In 2011, the clan mothers again attempted to remove Mr. Halftown, Mr. Twoguns, and Mr. Wheeler from the Nation Council and to install new representatives. Following these changes to the composition of the Nation Council, the clan mothers and the new Nation Council notified the BIA of the changes to the Nation Council. AR-00100-09. Following briefing from both sides, in August 2011, the BIA recognized Plaintiffs' new Nation Council, rejecting the claims of Defendant-Intervenor. AR-002130-31. But, the Interior Board of Indian Appeals (“IBIA”) stayed and then vacated that decision without reaching the merits, explaining that the BIA should never have issued a decision on the leadership dispute. AR-002126-42; See generally Cayuga Nation v. E. Regional Dir., Bureau of Indian Affairs, 58 IBIA 171 (2014).

         In 2015, the Cayuga Nation's leadership dispute came to a head. The BIA received two requests to modify existing federal-tribal contracts under the Indian Self-Determination Act (“ISDEAA”). AR-003217. One request came from Plaintiffs' group; the BIA determined that the other request came from Mr. Halftown acting as the federal representative for the last Nation Council which had been formally recognized by the BIA in 2006. Id.

         In response to these competing requests, the BIA declined to address the merits of the Nation's leadership dispute. Instead, the BIA continued to recognize the last undisputed government of the Cayuga Nation which had been identified by the BIA in 2006. The BIA concluded that the 2006 Nation Council, with Mr. Halftown acting as federal representative, had the authority to draw funds from the Nation's ISDEAA contract. AR-003216-24. In recognizing the 2006 Nation Council for purposes of deciding the 2015 ISDEAA request, the BIA emphasized that “[t]his interim recognition decision is intended to provide additional time to the members of the Nation to resolve this dispute using tribal mechanisms and prevent the need for the BIA to examine Nation law and make a subsequent determination based on the results of that determination.” AR-003222.

         The BIA's reluctance to examine Nation law and to recognize one faction as the Nation's rightful leadership was in line with past BIA decisions. In 2005, the BIA had rejected an electoral process proposed by members of Defendant-Intervenor's group to determine the leadership of the Cayuga Nation. AR-000053-54. In 2012, the BIA again rejected a similar electoral process proposed by members of that group. AR-003411 n.3. And, the BIA rejected a 2014 request from members of Defendant-Intervenor's group asking the BIA to verify the results of a campaign of support. AR-003075; AR-003223.

         But, in its 2015 decision, the BIA cautioned that it could not forever refrain from recognizing a new Nation Council. The BIA explained that while “current circumstances [did] not warrant a decision on the merits of Nation law, ” the need to make such a decision “may … arise at a future time, conceivably when the time comes for the Nation to renew an [ISDEAA] contract.” AR-003222. The BIA stated that it would not enter a new ISDEAA contract absent a “consensus” Nation Council resolution. Id.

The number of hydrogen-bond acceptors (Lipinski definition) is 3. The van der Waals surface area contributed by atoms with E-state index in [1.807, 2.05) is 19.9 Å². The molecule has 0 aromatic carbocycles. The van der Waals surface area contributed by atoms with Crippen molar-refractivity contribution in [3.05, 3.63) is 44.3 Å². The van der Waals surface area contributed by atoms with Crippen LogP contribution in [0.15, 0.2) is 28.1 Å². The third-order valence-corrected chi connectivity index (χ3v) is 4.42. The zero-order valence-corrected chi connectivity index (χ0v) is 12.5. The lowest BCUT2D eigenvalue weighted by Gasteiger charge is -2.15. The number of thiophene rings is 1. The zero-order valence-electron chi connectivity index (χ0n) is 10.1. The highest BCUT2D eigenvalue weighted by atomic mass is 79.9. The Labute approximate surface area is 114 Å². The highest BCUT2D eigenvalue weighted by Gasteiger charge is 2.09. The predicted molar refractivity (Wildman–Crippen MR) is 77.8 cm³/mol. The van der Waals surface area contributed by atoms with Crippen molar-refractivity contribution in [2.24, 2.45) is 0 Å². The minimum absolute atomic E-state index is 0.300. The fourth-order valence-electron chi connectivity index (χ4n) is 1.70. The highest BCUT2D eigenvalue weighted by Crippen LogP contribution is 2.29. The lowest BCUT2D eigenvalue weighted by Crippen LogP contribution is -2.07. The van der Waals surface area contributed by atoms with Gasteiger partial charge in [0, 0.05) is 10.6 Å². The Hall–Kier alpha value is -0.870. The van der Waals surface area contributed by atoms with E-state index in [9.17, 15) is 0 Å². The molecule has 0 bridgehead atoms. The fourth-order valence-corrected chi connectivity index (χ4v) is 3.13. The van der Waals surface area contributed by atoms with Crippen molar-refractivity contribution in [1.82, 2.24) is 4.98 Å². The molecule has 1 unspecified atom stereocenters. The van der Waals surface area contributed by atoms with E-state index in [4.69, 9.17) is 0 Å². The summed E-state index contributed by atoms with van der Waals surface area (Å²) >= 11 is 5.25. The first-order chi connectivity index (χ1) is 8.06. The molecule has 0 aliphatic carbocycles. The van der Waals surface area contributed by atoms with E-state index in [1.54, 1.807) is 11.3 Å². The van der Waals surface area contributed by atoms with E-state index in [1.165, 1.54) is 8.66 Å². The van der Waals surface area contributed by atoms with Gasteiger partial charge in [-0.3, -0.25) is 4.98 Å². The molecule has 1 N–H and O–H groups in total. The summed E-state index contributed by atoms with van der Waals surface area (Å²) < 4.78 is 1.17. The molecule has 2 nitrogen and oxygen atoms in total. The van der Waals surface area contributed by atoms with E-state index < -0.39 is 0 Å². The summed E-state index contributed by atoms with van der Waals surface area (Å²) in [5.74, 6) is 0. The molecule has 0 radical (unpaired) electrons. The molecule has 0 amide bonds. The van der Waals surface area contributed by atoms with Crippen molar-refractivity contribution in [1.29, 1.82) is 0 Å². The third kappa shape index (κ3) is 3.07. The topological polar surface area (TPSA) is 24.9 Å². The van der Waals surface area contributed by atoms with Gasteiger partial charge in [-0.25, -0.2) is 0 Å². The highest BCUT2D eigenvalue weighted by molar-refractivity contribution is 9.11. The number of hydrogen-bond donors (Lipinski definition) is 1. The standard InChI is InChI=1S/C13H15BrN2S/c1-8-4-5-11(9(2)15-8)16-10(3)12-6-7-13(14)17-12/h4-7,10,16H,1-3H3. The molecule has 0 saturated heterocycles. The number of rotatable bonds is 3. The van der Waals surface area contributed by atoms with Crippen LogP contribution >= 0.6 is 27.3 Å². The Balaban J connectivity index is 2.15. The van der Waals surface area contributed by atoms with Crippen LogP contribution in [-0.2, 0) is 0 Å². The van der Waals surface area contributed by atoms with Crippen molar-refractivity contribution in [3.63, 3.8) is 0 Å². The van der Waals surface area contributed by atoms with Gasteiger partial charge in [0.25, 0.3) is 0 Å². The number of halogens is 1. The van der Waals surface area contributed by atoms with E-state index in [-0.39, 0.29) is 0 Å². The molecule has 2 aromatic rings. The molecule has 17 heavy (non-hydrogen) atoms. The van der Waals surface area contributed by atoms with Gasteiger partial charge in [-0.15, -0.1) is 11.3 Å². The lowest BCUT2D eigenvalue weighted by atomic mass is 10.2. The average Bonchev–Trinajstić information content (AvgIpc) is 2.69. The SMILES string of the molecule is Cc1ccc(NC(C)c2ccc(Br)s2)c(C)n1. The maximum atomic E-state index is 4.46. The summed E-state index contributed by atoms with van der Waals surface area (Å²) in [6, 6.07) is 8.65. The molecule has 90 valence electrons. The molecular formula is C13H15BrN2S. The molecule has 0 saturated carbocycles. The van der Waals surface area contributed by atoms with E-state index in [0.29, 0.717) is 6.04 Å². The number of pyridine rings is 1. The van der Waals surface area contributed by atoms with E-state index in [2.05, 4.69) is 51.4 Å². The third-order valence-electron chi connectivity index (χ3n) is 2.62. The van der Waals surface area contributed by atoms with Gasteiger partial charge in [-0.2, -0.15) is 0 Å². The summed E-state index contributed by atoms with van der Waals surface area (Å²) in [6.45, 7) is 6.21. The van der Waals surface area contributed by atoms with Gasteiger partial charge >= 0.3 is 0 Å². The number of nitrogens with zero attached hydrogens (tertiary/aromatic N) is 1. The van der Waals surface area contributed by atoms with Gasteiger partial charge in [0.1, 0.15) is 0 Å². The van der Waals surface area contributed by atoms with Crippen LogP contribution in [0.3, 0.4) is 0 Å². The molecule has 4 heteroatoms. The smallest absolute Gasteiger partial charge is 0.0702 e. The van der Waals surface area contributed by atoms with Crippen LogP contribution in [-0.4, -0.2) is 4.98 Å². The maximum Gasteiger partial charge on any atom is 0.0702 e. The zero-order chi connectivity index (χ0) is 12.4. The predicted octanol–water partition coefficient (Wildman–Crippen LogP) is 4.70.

However, there was little chance for a consensus resolution from the 2006 Nation Council given that the council had not met for a decade, excluding federally-supervised mediation meetings. Moreover, Plaintiffs' group claimed that it had formed a new, valid Nation Council without any members from Defendant-Intervenor's group. AR-003564, AR-003882; AR-003897. This lack of a consensus Nation Council risked federal grant money, funding from other United States agencies, the Nation's pending land trust application, and more. AR-003249.

         In response to this stand-still, in 2016, Defendant-Intervenor initiated a new “statement of support” (“SOS”), asking the Nation's members to “memorialize in writing, their understanding of Nation law and traditions regarding certain Nation governance matters.” AR-003878 (internal quotation marks omitted). The SOS's first proposition dealt with “the process by which the Nation is governed and its leaders are selected, ” and the second proposition dealt with “the identity of those individuals who are the authorized clan representatives on the Nation Council.” AR-003340-49.

         In preparation for their planned SOS, in the summer 2016, Defendant-Intervenor wrote to the BIA and requested “technical assistance” with the SOS. AR-003246-54. Three days later, the BIA sent a letter to Plaintiffs advising them of Defendant-Intervenor's proposal. AR-003262-63.

         Specifically, the letter stated: